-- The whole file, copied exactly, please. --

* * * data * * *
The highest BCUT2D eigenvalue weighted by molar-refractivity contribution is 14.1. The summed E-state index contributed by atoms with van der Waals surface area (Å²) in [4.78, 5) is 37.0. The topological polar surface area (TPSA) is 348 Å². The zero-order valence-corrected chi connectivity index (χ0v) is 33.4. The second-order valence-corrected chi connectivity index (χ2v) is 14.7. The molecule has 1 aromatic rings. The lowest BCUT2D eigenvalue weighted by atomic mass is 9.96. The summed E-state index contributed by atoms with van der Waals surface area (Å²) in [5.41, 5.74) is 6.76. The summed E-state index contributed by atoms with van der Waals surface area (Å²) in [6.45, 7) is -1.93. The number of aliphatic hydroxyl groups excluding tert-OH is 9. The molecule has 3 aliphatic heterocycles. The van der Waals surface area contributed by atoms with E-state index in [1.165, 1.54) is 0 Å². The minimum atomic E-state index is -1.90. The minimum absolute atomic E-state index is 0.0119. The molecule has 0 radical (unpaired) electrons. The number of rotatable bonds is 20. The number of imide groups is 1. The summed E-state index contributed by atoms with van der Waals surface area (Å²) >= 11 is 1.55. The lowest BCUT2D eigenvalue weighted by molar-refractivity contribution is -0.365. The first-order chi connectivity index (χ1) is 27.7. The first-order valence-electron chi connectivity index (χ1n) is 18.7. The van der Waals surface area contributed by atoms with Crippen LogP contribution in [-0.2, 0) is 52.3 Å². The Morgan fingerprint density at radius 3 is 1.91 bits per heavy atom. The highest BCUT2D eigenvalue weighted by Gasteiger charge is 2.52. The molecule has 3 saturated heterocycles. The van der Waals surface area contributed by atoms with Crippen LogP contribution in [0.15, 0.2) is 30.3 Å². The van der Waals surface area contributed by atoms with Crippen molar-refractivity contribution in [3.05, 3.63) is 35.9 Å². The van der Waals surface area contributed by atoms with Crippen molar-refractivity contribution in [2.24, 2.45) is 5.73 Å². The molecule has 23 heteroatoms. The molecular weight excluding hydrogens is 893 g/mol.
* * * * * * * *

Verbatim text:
The highest BCUT2D eigenvalue weighted by molar-refractivity contribution is 14.1. The summed E-state index contributed by atoms with van der Waals surface area (Å²) in [4.78, 5) is 37.0. The topological polar surface area (TPSA) is 348 Å². The zero-order valence-corrected chi connectivity index (χ0v) is 33.4. The second-order valence-corrected chi connectivity index (χ2v) is 14.7. The molecule has 1 aromatic rings. The lowest BCUT2D eigenvalue weighted by atomic mass is 9.96. The summed E-state index contributed by atoms with van der Waals surface area (Å²) in [5.41, 5.74) is 6.76. The summed E-state index contributed by atoms with van der Waals surface area (Å²) in [6.45, 7) is -1.93. The number of aliphatic hydroxyl groups excluding tert-OH is 9. The molecule has 3 aliphatic heterocycles. The van der Waals surface area contributed by atoms with E-state index in [1.165, 1.54) is 0 Å². The minimum atomic E-state index is -1.90. The minimum absolute atomic E-state index is 0.0119. The molecule has 0 radical (unpaired) electrons. The number of rotatable bonds is 20. The number of imide groups is 1. The summed E-state index contributed by atoms with van der Waals surface area (Å²) >= 11 is 1.55. The lowest BCUT2D eigenvalue weighted by molar-refractivity contribution is -0.365. The first-order chi connectivity index (χ1) is 27.7. The first-order valence-electron chi connectivity index (χ1n) is 18.7. The van der Waals surface area contributed by atoms with Crippen LogP contribution in [-0.2, 0) is 52.3 Å². The Morgan fingerprint density at radius 3 is 1.91 bits per heavy atom. The highest BCUT2D eigenvalue weighted by Gasteiger charge is 2.52. The molecule has 3 saturated heterocycles. The van der Waals surface area contributed by atoms with Crippen LogP contribution in [0.15, 0.2) is 30.3 Å². The van der Waals surface area contributed by atoms with Crippen molar-refractivity contribution in [3.05, 3.63) is 35.9 Å². The van der Waals surface area contributed by atoms with Crippen molar-refractivity contribution in [2.24, 2.45) is 5.73 Å². The molecule has 23 heteroatoms. The molecular weight excluding hydrogens is 893 g/mol.